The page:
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Wood Pulp Floorboards: What You Need to Know About This Renewable Source

If you are looking for alternative ways of generating energy in your home, then wood pulp is paving the way. This material is unique, is highly conductive and renewable as well as being capable of creating energy by just a simple footstep. Yes, solar panels and other renewable energy sources still have their place, but wood pulp floorboards can also transform your flooring and home too.

How Does it Work?

These floorboards can generate electricity and have the capacity to recharge batteries and power lights too, just by its sheer conducting components. The material is so widely available that it’s a surprise that no-one has discovered what it is capable of until now. Not only this, but it is very cheap to harvest and manufacture too. According the New Scientist, this amazing flooring can light up to 35 LEDs with just one footstep. With this in mind, consideration is now being given to what else it can achieve, particularly as we are all now much more aware of renewable energy sources.

When someone walks on the boards, the cellulose layers come into contact with one another and swap electrons. Once you raise your foot, the electrons return to normal but then travel through an external circuit.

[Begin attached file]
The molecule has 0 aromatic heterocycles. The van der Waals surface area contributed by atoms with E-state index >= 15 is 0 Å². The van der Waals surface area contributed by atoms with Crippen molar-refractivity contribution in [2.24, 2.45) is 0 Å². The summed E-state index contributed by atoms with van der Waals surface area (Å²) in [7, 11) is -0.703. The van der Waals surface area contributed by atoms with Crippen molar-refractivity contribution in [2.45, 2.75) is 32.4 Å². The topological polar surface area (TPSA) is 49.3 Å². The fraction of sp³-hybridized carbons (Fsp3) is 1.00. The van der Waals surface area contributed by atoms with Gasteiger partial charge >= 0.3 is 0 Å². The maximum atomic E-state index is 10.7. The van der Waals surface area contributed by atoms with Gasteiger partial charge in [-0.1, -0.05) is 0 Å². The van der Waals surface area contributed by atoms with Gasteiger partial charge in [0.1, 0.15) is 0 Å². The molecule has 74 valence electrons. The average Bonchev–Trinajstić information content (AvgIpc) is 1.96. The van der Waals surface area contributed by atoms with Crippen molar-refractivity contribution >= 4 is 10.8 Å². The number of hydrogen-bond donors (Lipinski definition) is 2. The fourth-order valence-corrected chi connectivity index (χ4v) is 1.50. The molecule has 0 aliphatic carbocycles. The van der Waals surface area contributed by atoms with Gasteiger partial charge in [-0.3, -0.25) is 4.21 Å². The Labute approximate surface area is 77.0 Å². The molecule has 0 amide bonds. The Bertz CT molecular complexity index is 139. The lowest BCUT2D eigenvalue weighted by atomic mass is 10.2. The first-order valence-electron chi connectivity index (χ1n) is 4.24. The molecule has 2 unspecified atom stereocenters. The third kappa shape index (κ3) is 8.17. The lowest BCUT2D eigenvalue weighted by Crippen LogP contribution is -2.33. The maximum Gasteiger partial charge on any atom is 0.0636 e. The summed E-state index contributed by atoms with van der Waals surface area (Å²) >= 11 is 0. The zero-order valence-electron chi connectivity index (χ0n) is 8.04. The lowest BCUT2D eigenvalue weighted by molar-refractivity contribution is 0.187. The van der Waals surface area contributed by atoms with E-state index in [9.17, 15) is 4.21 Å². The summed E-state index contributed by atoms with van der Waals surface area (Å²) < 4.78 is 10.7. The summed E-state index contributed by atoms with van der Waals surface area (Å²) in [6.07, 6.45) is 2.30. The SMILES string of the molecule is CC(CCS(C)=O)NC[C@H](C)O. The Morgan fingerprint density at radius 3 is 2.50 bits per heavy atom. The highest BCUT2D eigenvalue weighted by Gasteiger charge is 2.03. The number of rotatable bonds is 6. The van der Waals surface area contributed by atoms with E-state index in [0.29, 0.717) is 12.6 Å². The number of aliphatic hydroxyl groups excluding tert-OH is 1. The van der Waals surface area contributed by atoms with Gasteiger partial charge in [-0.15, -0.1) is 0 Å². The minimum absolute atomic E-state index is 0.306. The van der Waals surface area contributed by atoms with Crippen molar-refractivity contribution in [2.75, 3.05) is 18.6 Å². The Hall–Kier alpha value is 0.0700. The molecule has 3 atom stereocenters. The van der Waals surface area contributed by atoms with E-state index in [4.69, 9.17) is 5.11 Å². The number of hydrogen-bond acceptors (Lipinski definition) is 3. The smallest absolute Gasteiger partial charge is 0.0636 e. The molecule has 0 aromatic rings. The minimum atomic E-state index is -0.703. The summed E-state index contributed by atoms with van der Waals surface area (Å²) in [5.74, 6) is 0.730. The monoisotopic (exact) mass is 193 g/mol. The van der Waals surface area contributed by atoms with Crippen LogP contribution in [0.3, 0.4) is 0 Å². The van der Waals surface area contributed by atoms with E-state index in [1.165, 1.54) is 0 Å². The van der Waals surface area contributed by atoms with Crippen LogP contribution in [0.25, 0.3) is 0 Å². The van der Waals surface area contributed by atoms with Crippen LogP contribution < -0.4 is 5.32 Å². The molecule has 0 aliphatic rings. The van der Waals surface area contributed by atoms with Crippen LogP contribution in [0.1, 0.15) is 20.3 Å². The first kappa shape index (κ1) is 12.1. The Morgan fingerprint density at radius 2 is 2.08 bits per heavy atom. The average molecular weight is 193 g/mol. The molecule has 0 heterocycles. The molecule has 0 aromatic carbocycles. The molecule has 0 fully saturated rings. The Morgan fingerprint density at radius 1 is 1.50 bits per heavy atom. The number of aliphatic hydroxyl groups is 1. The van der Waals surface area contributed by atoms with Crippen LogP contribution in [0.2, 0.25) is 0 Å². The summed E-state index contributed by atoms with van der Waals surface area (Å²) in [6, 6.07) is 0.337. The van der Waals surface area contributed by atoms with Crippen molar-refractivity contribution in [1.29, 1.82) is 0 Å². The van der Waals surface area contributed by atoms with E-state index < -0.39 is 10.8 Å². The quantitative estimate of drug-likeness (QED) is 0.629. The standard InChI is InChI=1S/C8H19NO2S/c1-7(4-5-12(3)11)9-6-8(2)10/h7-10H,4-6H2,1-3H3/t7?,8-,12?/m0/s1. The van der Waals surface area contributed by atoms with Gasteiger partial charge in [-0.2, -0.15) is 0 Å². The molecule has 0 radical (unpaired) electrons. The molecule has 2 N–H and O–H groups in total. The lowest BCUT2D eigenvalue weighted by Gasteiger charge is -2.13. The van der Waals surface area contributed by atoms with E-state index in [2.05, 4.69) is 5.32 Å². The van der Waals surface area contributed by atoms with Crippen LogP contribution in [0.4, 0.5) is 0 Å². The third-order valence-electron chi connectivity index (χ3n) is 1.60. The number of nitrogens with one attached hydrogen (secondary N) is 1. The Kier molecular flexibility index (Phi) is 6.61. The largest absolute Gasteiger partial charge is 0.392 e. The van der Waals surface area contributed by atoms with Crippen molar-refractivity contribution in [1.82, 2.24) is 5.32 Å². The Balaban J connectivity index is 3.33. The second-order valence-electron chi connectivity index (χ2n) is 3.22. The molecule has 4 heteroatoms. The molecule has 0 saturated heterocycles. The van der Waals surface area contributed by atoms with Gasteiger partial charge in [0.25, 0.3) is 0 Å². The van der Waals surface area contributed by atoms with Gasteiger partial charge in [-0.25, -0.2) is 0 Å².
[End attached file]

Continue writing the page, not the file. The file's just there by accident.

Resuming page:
How is it Made?

Cellulose nano-fibres are extracted from wood pulp and then separated into two layers. At this point, they are each individually chemically treated to enable them to be positively charged. They are then compressed together in cardboard to make solid wood flooring.

So far, the output from these floorboards doesn’t produce as much renewable energy as other sources such as solar panelling. However, it certainly complements existing renewable energy and by purchasing solid wood floors from retailers such as, you will certainly benefit and your home will be greener.

The whole idea behind wood pulp floorboards is to generate electricity from energy that would otherwise be wasted as people walk around their homes. The great thing is that this works without the need for sunlight, so perfect for underground or inside buildings.

There are still ongoing tests to determine whether these floorboards are going to be cost effective and durable over the long term, but the future is certainly looking bright in trials so far.